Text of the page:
Thursday, May 29, 2008

we make marks, we leave traces

Further to my post about solitary to social paths below, I recalled this quote from walking artist Richard Long:

'My materials are elemental: stone, water, mud, days, nights, rivers, sunrises. And our bodies are elemental: we are animals, we make marks, we leave traces, we leave footprints.' Walking and Marking catalogue, Richard Long, (National Galleries of Scotland)

So I am still pondering - what form do our marks and traces take on pavements, and surfaced paths? Narrative lines drawn in snatches of conversation or thought left hanging? Scuffs and smells and litter trails? Furrows of displaced air?

Friday, May 23, 2008

white tails

This is one of the most beautiful places I’ve walked to this year. Without saying exactly where it is, for reasons that will become obvious, the name roughly translates as ‘the grey precipice rooted in water’ (I think), and is to be found by following wild goats where they have worn a red soil path through bluebell and young bracken towards a glistering sea, its horizon hung with small islands.

Here, caves forge deep under the cliffs, laid with floors of soft damp sand that, back in daylight, you find has stained your clothes a salmon pink. Burns course from a thousand feet above you to fall through birch tangled escarpments as waterfalls, spraying dark the shoreside pavements of rock and pool where bluebells force up between white sea-rolled pebbles. There are cockles too, to collect in a handful, boil and pull with a needle in small coils from their shells, to taste the sea.

And here, last weekend, I was hypnotised by the wheeling white-tailed flight of a sea eagle, Europe's largest. Mobbed by crows, tiny in comparison, it flicked and rolled to shake them off, and creaked up and down lugubrious door-sized wings. Then there was a second, larger, one joining it in the sky, coming so low that we could see the missing ‘finger’ in its left wing, see something of its battle-scarred, tom-cat character.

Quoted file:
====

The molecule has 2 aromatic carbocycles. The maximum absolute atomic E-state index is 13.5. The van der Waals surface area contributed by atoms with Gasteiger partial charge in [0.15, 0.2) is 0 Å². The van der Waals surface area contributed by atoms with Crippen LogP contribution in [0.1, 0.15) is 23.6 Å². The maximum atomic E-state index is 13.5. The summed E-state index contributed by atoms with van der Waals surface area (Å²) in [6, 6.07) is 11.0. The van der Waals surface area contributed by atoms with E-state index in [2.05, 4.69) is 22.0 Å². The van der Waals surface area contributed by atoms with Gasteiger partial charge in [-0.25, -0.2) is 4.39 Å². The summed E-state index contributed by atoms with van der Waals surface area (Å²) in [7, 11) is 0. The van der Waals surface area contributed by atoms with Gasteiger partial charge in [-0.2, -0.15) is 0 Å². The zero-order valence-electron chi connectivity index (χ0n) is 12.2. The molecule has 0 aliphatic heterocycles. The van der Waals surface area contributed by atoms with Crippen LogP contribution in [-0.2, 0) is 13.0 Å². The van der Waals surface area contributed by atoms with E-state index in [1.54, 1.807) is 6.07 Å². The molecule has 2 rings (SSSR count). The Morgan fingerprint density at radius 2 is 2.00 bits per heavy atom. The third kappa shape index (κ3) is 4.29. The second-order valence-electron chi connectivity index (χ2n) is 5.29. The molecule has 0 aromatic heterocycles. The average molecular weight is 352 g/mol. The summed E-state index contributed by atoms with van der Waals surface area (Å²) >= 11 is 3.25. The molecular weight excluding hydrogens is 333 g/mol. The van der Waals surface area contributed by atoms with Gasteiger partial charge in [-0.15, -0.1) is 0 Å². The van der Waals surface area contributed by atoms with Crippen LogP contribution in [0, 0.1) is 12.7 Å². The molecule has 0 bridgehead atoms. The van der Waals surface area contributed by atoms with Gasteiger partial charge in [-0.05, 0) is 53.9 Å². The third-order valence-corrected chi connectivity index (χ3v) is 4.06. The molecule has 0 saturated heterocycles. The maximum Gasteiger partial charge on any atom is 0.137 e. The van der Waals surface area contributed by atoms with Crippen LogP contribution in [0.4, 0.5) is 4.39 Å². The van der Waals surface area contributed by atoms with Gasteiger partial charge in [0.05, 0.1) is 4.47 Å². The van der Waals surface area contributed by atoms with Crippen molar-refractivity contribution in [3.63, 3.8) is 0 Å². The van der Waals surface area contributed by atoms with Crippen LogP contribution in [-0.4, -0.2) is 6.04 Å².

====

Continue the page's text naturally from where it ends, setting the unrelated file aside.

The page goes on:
We were close enough to see the female return to her nest on top of a pinnacle above us, to catch the flash of her eye and the yellow curl of her beak as she looked down, imperious. But when she launched from the cliff face above me and hung, spread-winged, finger feathers in silhouette, head low, a shadow between me and the sun, I gasped with something close to fear. A beast so large, so feather-quill close, on our own shores. And then came awe and relief as she swooped away, leaving me lying safely on the rock.

Wednesday, May 21, 2008

from solitary to social paths

When solo footsteps are followed by others, a path is worn - like the one on the right in East Africa.

But when I studied the hillside below and the web of paths woven by sheep and wild goats, I started to think about the webs we lay in urban areas where the most dense walking patterns seem to now exist. What kind of resonances do our interlocking ways leave when concrete and tarmac refuse to hold our marks?

Walking from the 'Muckle Toon'

Last week I spent a sunny afternoon in the hills of south-west Scotland around Langholm prior to an evening reading at the lovely, recently refurbished, Gilnockie Hall. It's a place with an interesting writing heritage, being the birthplace and burial ground of poet Hugh MacDiarmid. I worked in schools in this area during 2005-6, and discovered a new generation of enthusiastic writers with powerful imagingations, as can be seen from the 'Our Island' story I wrote with Glenzier Primary pupils.
I joined a local walking group to head south over the hills below Whita Quarry and into the lower reaches of Tarras Water. Then we doubled back to cross back to the 'Muckle Toon' along the old railway line. Features of the walk included a dramatic rescue of stranded tadpoles from a drying puddle (a crisp packet the vital conveyance), sights including a former distillery, seams of coal, and the 'Marl Well', a petrifying spring in a hillside. Best of all, was the subversive temptation of what must be the most extreme bungee jump in the world (I didn't dare).
When working in the area I discovered, with the help of some useful signing and leaflets, some wonderful and varied walks in this area. This makes the annual Langholm Walking Festival a big draw to the area, coming up shortly, in early June. If you venture there, I can highly recommend the Border Guest House for a friendly welcome and the best scrambled eggs in Scotland.

Friday, May 16, 2008

'Cleave' - New Writing by Women in Scotland

A section of my non-fiction piece 'The Dogs' Route' about walking a drove road last September appears in this new anthology from Two Ravens Press (a Scottish newcomer attracting significant attention). Intended as a cross-genre record of what it is to be a woman in Scotland in 2008, there is a great diversity of forms and names including Jackie Kay and Dilys Rose. Launched in Borders, Glasgow on June 12th, I wish the anthology well and am pleased to have my first non-fiction 'walking' piece, about the joys of chance encounters, female-ness embedded in land and stone (see above), and the meaning of ageing, included in such a book, already available direct from the publishers.

Thursday, May 8, 2008

'Riprap' by Gary Snyder

Thanks go to the Solitary Walker for drawing my attention to this wonderful poem . With its association of words with rocks with planets and paths, it seems to bring together many of my recent preoccupations whilst walking - following old forgotten crafted walls, touching worn slate stiles, and laying words to try and evoke and celebrate places and journeys.